Monday, November 30, 2009

More Good Things in November

Friends and Family!

I feel awful for neglecting to send October's Letter. My excuse: Well, I suppose priorities were a bit misplaced during the first few weeks on Internal Medicine (IM) rotation, which began late October. Long, long days at the hospital with 4 days off allowed during the entire month left me quite spent, and no energy = no letter. Things are better now :)

What is working in a big hospital like? Here is the breakdown of the 2 Fort Worth hospitals I have been in:

Spent my first 4 weeks at Plaza Medical Center in Fort Worth. This is a private hospital that saw mainly old patients with health insurance. I worked with IM residents (actual doctors who are still learning) to take care of the patients belonging to 3 primary care physicians' medical practices. Our philosophy: to provide the best care, cheaply and efficiently. Efficiency was often more of a wish than a reality, and this largely because of communication problems between doctors in various specialties working on the case! Out of many cool cases, the most interesting was a patient with Tylenol toxicity who nearly went into coma, but who completely recovered after treatment besides some physical weakness due to innactivity! After following her from the emergency room to the regular floor and then to the intensive care unit, thinking her nearly beyond hope, I was so amazed with her improvement!

The 2nd month of IM is at John Peter Smith, the county hospital of Tarrant County. Goodnight! This hospital is quite a bit larger, and much wilder! Our patient demographics are different too, people with out insurance, citizens and undocumented, and a more varied age range. I work with family practice residents here, admitting patients to an internist's medical service. We (3 students and 3 residents) start the week "on call" meaning we admit sick people from the ER from noon until the cap is met at 16 patients... which usually happens around 1-2am. Our team then wakes up early to round on the patients with our attending doctor... and finish around noon. Our job is to kick as many patients out of the hospital as possible (if their health improves) because every day in the hospital increases patients' risk of hospital acquired infection, being a patient is not fun or comfortable, the hospital doesn't loose money on prolonged services, and the patient care team can breath easier. As long as we have patients in house, they must be seen every day.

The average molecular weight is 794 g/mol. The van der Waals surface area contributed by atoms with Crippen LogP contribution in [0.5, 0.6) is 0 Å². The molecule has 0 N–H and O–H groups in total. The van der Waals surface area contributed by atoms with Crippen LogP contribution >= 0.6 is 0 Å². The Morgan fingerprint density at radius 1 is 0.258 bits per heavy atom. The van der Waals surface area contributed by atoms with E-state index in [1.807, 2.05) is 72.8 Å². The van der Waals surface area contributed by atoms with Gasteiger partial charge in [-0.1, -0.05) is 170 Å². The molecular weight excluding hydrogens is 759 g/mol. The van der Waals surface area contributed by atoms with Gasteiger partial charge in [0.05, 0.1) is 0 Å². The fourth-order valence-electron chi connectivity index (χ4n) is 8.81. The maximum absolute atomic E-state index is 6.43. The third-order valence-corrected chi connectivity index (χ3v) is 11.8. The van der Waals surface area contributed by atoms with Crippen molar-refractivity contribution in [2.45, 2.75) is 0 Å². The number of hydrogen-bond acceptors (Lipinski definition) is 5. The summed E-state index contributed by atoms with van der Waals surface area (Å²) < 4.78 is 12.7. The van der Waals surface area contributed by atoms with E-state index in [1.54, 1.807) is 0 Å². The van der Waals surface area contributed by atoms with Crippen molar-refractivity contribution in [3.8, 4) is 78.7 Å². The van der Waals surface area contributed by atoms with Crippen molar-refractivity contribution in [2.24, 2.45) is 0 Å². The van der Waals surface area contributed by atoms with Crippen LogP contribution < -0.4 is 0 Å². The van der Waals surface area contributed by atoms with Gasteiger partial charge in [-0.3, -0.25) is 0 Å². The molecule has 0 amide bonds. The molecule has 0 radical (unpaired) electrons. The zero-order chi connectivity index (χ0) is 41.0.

One of my favorite things about November, I'm in a city full of people I love! After 4 months in rural Texas, I'm realizing how much I need friends and church family. Don't get me wrong! I did leave friends in Crockett and Cuero, but 2 months of cultivating relationships is somewhat shallow compared to the roots that dig deep over 2 years. Definitely thanked God for people this Thanksgiving.

Yep, so I hope this helps you understand more about life here in Fort Worth.

On a fun note: during one of my days off in October, my dear friend and fellow medical student, Dan Leverenz, needed manly assistance in fence building. Of course, I needed to dig out the work boots from the closet. 4 hours, 6 post holes and several calluses later, we finished cementing the poles into ground. Not quite as far as we expected. Golly! Manual labor sure felt good after hospital work. Slept well that night. Dan finished it Sunday morning by himself.